Reviewing Vegas Chapels: The Luxor Hotel and Casino

Last time, I reviewed a great chapel on the Las Vegas Strip: The Chapel at Mandalay Bay. Not all of Vegas’s wedding establishments are as elegant as Mandalay Bay, however, so if you are thinking about traveling out to sin city for your nuptials, a little research is pertinent. Don’t stick with the first place you see – the perfect Vegas chapel, like a good Christmas tree, is hardly ever in the first lot.

 

The Chapel at the Luxor, for example, would not be my first choice for tying the knot in Las Vegas. Here’s why:

 

Unlike the quiet location of the Mandalay Bay chapel, the Luxor’s chapel is located right next to the food court. The chapel is over the main hotel lobby and directly behind the seasonal hotel attractions. Though the main rooms of the chapel seemed more or less soundproof, don’t expect your entrance to be subtle or private.

 

I was invited to look around, but no one seemed particularly eager to help. I was told that there were three chapels, but I’m still not sure where the third was. (If you’re doing your own research in Vegas, pay attention to how you’re treated by the staff. If they don’t seem to care that you’re there while you’re looking around, think about the kind of service you’ll receive on your wedding day.)

 

The decor was also not really what I expected. The main lobby was a little cramped, mainly because of the floral cooler (Unlike Mandalay Bay, which hid their hardware in some other part of the chapel).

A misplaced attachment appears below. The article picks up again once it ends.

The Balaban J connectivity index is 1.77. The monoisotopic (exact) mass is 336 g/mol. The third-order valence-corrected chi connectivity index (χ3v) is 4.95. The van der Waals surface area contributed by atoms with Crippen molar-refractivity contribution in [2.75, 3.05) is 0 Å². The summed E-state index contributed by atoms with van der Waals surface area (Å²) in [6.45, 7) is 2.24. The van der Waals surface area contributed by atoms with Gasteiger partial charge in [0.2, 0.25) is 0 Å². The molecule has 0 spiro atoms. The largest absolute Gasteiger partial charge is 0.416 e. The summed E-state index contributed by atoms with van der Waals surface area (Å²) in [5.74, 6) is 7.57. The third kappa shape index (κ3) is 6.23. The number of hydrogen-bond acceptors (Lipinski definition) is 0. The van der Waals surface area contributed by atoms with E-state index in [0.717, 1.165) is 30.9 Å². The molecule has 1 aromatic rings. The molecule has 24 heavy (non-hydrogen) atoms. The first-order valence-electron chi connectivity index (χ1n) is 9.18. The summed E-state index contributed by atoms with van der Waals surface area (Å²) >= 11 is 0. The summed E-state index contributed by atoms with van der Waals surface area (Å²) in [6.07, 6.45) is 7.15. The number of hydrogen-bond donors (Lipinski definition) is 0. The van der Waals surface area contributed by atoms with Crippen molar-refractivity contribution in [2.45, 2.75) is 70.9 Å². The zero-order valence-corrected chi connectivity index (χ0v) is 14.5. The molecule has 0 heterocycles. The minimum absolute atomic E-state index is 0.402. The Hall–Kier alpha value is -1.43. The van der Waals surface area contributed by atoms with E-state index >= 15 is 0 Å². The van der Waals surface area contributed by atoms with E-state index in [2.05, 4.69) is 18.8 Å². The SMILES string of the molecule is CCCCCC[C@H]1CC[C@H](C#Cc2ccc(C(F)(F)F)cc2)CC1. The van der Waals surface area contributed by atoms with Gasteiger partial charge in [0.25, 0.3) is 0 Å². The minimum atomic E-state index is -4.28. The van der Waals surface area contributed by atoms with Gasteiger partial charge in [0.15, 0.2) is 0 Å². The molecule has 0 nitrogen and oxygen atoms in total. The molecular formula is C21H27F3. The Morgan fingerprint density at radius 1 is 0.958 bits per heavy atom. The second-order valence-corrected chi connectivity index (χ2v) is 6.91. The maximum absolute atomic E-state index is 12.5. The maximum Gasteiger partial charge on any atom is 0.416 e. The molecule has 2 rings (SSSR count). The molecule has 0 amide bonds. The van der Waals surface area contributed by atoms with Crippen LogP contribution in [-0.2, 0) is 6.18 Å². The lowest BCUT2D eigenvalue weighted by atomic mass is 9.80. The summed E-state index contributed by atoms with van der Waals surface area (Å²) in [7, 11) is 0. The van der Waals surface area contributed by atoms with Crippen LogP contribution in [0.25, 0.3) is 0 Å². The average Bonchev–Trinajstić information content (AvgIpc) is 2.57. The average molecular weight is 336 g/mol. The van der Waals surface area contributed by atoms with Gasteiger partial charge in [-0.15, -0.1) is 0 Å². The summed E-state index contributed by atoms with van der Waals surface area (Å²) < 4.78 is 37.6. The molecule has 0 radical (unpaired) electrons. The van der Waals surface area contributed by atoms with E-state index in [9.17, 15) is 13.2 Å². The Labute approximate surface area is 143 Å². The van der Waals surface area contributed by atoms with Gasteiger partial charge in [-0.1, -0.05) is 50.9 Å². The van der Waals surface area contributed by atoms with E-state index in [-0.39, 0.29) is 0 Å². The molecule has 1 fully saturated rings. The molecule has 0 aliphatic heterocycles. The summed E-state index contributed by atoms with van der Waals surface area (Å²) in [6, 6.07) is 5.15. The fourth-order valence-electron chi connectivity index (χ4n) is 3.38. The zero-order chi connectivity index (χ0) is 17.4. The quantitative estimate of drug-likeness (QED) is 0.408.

I felt like I was in an old, important house – the kind with overstuffed chairs and couches that look like they should be comfortable, but aren’t. Everything looked more French than Egyptian, and what could have been classic and elegant ended up looking and feeling more old-fashioned.

 

The detailing in the ceiling was pretty, but it disappeared once I entered one of the first chapels. The chapel was nice, but I wasn’t really blown away. The carpet looked very much like the kind you put in a hotel room because it’s easy to vacuum, and the chairs were about as comfortable as benches. I’m sure the chapel looks nice in final wedding pictures, but it felt stuffy and cold while I was there. The two cut-out cubby holes at the front of the room had big cameras in them, and it wasn’t as subtle as it could have been (though the bunches of dusty silk flowers did try to, unsuccessfully, hide them. I hope they’re tucked away better when there’s a ceremony on).

 

Their packages were about the same in price as the ones at Mandalay Bay, but I never really understood what they included. If you’re doing research for your own wedding, make sure you know what the price pays for. If all you’re getting is an minster and a DVD, consider taking your business somewhere else. There are plenty of options in Vegas for your big day – don’t settle without doing your research!